Figure 1. Modern machine learning pipeline with the challenges associated with managing a feature store (top row) and the additional challenges with managing an embedding ecosystem (bottom row).

This tutorial is split into three parts over 1.5 hours.111This tutorial has not been presented in any venues prior and is most similar to recent SIGMOD and VLDB tutorials in data integration and cleaning with machine learning.

  1. Feature Stores. We will give an overview of the modern machine learning pipeline and feature store systems. We will describe the core challenges these systems solve and give an overview of the technical contributions.

  2. Embedding Ecosystems. We will introduce pretrained embeddings and discuss the new challenges faced by feature stores in treating embeddings as first class citizens. We then discuss recent solutions to some of these challenges.

  3. Future Directions and Challenges. We will conclude with a discussion of the future directions and challenges.

2. ML Feature Stores

In 2017, a subset of the authors built the first industrial feature store (michaelangelo). Using this first-hand experience and the lessons learned, we introduce the modern ML pipeline and describe the challenges faced in maintaining and deploying models. We then introduce feature store systems and the technical innovations that help solve the aforementioned challenges. We focus the first part of this tutorial on traditional tabular feature data (i.e., not embeddings).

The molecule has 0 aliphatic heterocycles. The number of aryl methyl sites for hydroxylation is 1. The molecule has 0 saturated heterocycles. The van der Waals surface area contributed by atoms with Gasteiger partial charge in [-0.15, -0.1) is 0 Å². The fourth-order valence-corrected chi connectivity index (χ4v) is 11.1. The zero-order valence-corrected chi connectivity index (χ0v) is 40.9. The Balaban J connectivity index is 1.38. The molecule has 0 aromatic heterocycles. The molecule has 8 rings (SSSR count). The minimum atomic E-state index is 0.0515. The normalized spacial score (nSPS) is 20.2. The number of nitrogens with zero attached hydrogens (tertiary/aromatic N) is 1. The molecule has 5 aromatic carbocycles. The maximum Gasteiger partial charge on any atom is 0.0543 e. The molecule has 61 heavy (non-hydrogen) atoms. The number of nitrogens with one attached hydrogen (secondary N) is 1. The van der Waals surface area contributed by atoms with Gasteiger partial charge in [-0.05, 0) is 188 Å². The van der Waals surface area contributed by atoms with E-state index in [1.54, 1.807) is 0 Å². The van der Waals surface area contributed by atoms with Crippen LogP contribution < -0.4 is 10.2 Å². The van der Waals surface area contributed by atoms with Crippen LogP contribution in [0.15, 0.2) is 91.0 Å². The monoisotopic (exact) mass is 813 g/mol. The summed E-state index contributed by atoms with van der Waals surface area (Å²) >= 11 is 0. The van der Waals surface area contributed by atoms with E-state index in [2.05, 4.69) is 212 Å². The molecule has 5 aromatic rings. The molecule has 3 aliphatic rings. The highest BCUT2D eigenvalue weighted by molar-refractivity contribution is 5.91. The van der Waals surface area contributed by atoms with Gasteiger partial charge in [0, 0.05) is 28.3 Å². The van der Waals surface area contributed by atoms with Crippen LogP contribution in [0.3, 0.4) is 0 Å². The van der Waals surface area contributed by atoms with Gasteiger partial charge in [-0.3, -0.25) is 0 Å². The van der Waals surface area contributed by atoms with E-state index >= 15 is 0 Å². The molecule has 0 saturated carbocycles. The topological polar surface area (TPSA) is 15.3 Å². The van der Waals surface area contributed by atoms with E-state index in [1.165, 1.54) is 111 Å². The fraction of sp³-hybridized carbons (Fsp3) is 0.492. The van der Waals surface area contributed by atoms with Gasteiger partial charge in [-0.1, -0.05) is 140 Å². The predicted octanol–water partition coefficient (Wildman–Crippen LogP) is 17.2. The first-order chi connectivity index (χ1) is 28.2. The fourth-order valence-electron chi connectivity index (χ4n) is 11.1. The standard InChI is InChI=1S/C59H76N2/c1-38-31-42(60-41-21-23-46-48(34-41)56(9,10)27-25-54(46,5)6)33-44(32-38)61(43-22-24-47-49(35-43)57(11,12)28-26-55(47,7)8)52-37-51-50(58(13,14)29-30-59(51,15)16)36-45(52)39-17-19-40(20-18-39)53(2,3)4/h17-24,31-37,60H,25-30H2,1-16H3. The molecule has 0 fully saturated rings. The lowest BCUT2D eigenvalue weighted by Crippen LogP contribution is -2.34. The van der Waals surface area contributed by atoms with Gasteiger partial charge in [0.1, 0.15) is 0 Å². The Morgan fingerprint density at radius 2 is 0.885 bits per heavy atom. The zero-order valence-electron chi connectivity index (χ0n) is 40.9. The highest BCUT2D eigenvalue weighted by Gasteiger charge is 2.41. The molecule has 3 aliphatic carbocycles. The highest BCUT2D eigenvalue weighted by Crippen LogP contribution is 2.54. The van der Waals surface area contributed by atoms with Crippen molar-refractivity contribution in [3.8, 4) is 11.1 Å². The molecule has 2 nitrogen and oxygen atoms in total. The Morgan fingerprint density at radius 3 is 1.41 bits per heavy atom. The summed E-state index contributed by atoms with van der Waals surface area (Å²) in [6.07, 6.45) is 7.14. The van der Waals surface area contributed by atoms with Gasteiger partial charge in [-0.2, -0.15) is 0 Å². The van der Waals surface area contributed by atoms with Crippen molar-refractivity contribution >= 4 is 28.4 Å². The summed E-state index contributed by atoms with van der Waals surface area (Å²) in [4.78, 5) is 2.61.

2.1. Machine Learning Pipelines

In industrial machine learning (ML) pipelines, as shown in Figure 1, engineers need to quickly ingest training data for feature curation, train and deploy models, and monitor and maintain the model once deployed. We describe each step below.

  1. Training Data. Data is scraped, mined, or retrieved from a variety of different sources. The data needs to be cleaned, checked, and featurized for downstream models. Challenges: Engineers author custom features that, if not shared and managed, can result in repeated work and lack of definitional consistency. Feature definitions can become stale if not kept up-to-date as data changes over time.

  2. Model Training and Deployment. Using a set of features, engineers need to train and deploy models. Challenges: As data changes over time and updates occur at different intervals, models can become stale if not given the most up-to-date features. Further, model reproducibility becomes a challenge as engineers try to keep up with changing data and model parameters.

  3. Model Maintenance and Monitoring. Once deployed, models need to be monitored and maintained. Challenges: Models can struggle in the face of distribution shift and out-of-domain inputs (schelter2018challenges). Further, once model errors are detected, engineers are often lacking guidance as to what features need to be corrected.

2.2. Feature Stores

Feature stores (FSs) arose to address these challenges by providing a centralized repository of reusable features across the ML pipeline and automating the management of this pipeline (featurestore; michaelangelo; hopsworks; feast). Below, we dive into how feature stores address the three challenges above.

2.2.1. Training Data

Structured data can be in the form of raw tables as well as streams that users access when curating features. To facilitate sharing of features across an organization and maintaining features if they get updated, feature stores allow for feature authoring and publishing (alkowaileet2018end). Users provide simple definitional metadata, e.g., the feature update cadence and a definition SQL query, and upload the definition to the FS. When the underlying data changes, the FS orchestrates the updates to the features based on the user-defined cadence. For streaming features, users provide aggregation functions that are applied on the raw streaming features. The aggregated features are persisted to the online store and logged to the offline store.